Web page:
JAKARTA, Indonesia — Unidentified gunmen opened fire on a military convoy traveling along a road leading to the American-owned Freeport-McMoran Gold and Copper mine in Indonesia’s restive West Papua province Wednesday, the latest in a series of shootouts that have rocked the area since July.

Wednesday’s attack comes one day after about 600 additional troops arrived to help a security force already numbering more than 1,000 guard the road connecting the mine to the nearest city, Timika.

A string of violent shootings, all of them targeting Freeport employees in July and August, has killed several people, including one Australian. Wednesday’s shooting was the first to target military personnel. No casualties were reported.

Eight people, including two Freeport employees, had been arrested in connection with the previous attacks, but police said they are still searching for the actual gunmen.

Meanwhile, workers say the atmosphere around the mine remains tense. The company sent almost a thousand workers home for about two weeks following the first attack on July 11, though production was not affected and the workers have since returned. Drivers ferrying employees back and forth are now wearing flak jackets to protect themselves.

So what's going on?

Police have not said what the motives behind the shootings were, but spokesmen from both the military and the government were quick to blame a simmering Papuan separatist movement.

The Freeport mine, called Grasberg, has both the world’s largest reserves of recoverable copper and the world’s largest reserves of gold. For Papuans, most of whom still live in poverty despite the region’s wealth of natural resources, the Grasberg mine has long been a symbol of Jakarta’s centralized control and a natural target for freedom fighters. Human rights workers, however, doubt the Free Papua Movement, as it is known, has anywhere near the capabilities to carry out such attacks and instead blame ongoing feuds between the military and national police.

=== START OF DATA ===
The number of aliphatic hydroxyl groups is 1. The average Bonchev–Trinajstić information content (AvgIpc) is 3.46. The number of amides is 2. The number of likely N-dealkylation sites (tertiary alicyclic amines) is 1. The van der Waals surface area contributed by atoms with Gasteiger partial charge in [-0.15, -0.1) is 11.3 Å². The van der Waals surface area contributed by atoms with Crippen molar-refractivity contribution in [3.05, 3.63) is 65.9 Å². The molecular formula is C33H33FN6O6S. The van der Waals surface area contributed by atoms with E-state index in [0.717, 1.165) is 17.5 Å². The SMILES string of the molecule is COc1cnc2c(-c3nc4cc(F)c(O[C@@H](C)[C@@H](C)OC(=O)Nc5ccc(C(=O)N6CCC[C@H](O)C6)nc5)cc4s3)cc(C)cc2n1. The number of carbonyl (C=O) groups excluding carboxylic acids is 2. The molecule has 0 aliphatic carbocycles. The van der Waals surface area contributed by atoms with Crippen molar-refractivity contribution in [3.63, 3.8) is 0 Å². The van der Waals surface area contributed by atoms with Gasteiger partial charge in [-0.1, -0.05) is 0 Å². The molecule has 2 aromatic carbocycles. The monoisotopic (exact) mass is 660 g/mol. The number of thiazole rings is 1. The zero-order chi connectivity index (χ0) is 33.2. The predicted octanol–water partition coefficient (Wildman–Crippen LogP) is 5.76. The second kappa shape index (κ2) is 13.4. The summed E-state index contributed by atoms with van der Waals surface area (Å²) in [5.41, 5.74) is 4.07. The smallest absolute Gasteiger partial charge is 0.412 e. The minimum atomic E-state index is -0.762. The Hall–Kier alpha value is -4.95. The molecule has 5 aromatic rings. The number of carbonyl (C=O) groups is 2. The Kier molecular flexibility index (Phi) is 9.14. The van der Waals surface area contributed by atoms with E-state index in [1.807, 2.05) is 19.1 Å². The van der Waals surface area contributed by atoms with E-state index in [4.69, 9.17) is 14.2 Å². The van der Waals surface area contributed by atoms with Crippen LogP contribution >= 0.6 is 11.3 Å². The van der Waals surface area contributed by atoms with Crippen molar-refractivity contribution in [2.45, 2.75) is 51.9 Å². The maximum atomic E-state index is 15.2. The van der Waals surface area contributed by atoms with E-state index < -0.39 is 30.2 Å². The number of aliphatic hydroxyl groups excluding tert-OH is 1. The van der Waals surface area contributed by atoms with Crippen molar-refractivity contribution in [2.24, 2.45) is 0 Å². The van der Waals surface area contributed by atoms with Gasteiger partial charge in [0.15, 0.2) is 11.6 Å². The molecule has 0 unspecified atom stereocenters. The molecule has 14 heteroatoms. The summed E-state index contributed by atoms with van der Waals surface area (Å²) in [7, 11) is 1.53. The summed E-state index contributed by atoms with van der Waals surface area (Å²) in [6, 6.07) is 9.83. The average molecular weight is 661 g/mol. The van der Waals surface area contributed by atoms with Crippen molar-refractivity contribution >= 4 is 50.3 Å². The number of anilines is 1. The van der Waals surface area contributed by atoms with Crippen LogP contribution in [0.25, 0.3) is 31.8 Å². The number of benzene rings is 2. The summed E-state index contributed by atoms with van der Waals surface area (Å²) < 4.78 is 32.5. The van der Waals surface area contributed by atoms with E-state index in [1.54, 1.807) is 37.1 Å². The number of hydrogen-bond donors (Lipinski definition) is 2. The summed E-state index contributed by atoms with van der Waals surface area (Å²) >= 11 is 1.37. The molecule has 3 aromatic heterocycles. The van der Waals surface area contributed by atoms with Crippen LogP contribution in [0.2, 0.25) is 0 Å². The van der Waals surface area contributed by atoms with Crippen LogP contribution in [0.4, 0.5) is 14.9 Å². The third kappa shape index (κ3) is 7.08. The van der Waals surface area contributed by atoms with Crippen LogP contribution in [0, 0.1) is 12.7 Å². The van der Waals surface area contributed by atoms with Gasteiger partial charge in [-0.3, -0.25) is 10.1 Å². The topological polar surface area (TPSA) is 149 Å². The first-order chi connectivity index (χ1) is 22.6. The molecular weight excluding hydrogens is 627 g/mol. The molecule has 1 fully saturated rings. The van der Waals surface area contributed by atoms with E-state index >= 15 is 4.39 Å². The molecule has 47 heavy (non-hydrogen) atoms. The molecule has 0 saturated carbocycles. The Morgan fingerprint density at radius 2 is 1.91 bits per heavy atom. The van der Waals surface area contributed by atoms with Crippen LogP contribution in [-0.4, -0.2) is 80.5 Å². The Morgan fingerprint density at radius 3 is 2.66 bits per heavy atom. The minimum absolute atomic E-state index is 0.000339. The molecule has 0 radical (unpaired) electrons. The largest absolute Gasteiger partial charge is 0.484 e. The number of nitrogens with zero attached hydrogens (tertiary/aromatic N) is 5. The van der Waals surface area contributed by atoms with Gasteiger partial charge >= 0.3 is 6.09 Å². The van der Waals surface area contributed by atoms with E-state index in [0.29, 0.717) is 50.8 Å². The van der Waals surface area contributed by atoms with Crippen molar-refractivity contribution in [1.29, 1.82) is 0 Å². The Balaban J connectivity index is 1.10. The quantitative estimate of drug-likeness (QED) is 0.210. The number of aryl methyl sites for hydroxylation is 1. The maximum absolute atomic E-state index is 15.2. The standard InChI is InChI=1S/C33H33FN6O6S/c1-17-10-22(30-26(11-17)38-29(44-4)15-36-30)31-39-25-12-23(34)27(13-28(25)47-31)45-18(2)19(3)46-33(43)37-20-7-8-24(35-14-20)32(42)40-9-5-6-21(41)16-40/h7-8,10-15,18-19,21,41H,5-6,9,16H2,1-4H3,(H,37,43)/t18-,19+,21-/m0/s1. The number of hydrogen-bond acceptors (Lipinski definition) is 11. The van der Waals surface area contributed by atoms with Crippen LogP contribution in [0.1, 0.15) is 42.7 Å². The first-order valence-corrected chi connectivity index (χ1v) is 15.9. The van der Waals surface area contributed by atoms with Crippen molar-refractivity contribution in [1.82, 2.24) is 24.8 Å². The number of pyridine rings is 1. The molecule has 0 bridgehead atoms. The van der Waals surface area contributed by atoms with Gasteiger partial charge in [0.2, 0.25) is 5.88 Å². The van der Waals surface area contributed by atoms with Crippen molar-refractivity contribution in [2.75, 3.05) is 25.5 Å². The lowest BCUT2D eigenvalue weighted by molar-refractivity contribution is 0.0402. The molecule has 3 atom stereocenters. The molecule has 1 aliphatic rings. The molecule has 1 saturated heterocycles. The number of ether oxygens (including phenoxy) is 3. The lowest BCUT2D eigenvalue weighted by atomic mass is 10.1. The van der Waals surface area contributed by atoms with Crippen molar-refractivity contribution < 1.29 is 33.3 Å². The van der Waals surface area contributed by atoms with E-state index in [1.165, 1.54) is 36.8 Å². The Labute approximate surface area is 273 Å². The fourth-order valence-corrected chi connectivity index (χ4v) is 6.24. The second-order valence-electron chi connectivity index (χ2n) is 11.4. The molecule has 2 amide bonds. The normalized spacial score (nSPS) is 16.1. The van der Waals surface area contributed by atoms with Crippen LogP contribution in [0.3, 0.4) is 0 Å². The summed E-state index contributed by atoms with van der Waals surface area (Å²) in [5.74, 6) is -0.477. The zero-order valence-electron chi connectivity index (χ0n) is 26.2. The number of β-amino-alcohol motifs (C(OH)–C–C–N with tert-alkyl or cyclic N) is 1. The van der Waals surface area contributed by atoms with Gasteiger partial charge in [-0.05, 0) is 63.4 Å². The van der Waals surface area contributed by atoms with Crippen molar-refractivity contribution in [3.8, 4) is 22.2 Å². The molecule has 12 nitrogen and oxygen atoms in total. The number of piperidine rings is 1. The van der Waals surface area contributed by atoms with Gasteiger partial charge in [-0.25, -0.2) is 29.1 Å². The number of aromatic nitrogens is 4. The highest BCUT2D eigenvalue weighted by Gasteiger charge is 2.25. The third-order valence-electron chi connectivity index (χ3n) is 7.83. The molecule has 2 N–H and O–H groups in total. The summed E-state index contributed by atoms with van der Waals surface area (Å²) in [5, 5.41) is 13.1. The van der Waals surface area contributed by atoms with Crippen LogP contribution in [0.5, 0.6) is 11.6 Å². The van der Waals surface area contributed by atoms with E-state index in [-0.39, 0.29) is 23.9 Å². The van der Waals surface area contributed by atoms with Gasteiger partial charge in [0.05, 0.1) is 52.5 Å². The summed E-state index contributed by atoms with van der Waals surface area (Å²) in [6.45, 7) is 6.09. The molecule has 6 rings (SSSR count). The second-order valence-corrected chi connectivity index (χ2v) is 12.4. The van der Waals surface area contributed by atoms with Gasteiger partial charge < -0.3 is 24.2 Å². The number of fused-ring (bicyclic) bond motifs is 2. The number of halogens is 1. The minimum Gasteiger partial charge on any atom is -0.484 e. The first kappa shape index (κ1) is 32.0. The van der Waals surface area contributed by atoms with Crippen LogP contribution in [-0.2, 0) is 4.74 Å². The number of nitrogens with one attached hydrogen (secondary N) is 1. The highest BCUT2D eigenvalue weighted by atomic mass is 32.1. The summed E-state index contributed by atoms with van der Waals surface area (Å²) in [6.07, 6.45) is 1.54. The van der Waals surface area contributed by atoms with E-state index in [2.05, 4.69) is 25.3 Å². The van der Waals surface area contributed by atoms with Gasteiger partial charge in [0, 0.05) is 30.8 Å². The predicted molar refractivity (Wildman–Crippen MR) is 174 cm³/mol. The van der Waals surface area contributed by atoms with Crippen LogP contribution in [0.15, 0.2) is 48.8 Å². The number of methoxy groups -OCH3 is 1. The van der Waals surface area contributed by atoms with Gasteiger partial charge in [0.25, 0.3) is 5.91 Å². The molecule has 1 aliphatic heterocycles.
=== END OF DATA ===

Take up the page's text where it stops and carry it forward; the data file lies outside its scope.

It’s not the first time shootings like these have occurred on this stretch of road. In 2002, two American schoolteachers and one Indonesian working at the mine were killed by gunmen.

The attack led to an FBI investigation. Ultimately a Papuan separatist, Antonius Wamang, confessed, saying he thought he was shooting at Indonesian soldiers.

But some human rights groups believe Wamang, who is serving life in prison, was set up by the military. They argue that the attack was staged to prolong security payments the mine had been making to the military for years but was, at the time, being pressured to suspend.

In the recent shootings, just as the attack in 2002, ballistics reports revealed that the bullets found at the scene came from the same weapons used by the military and police.

The Free Papua Movement, though having existed for almost 40 years, is not believed to be very well organized and is thought by analysts to have little to no weapons at its disposal. It is unlikely, they say, that anyone within the Free Papua Movement could access the kind of firepower necessary to carry out either the 2002 attacks or the most recent ones.

This time around, they say the shootings are more likely the result of conflicts between the national police, or POLRI, and military personnel, known as the TNI, who are competing for lucrative security arrangements around the mine and other dubious business activities there.

“Timika has become a site where an open war over money between TNI and POLRI is taking place. In 2008, Freeport paid $8 million in support costs to security forces, according to filings with the U.S. Securities and Exchange Commission,” said Eben Kirksey, an American anthropologist and expert on Papua, who had previously investigated the 2002 shootings.

Until recently, the Indonesian military had for decades been entangled in business affairs throughout the Indonesian archipelago, a process instigated by former strongman Suharto, who was ousted in 1998. Since the election of Susilo Bambang Yudhoyono, however, the military has undergone major reforms and many of those business arrangements have since been divested. Security at Freeport, for instance, was officially transferred from the military to the national police in 2007.

“TNI had financial incentive to stage the attack — a disturbance would show that POLRI was doing a poor job at providing security for this national project,” Kirksey added. “At the same time POLRI is now in a situation, much like they were with the 2002 attacks, where it is in their best interest to pursue evidence of TNI involvement. The battle between TNI and POLRI in Timika is a microcosm for a war between these two institutions on a national level.”

A spokesman for the military told The Jakarta Globe that he believed the Free Papua Movement had been trying to instigate a situation where the military would commit human rights abuses, thereby increasing international attention on Papua.

“They would applaud if we took strong action against them,” the spokesman said. “So we must be careful not to get trapped in that scenario.”

Wednesday’s attack on the military convoy, which was carrying at least one district commander, only muddles the case further.

“The jury is still out about who conducted these attacks. Allegations and denials are flying from all possible corners,” said Kirksey. “If investigators identify a marksman, my first questions will be: Where did they get their guns? And who trained them?”

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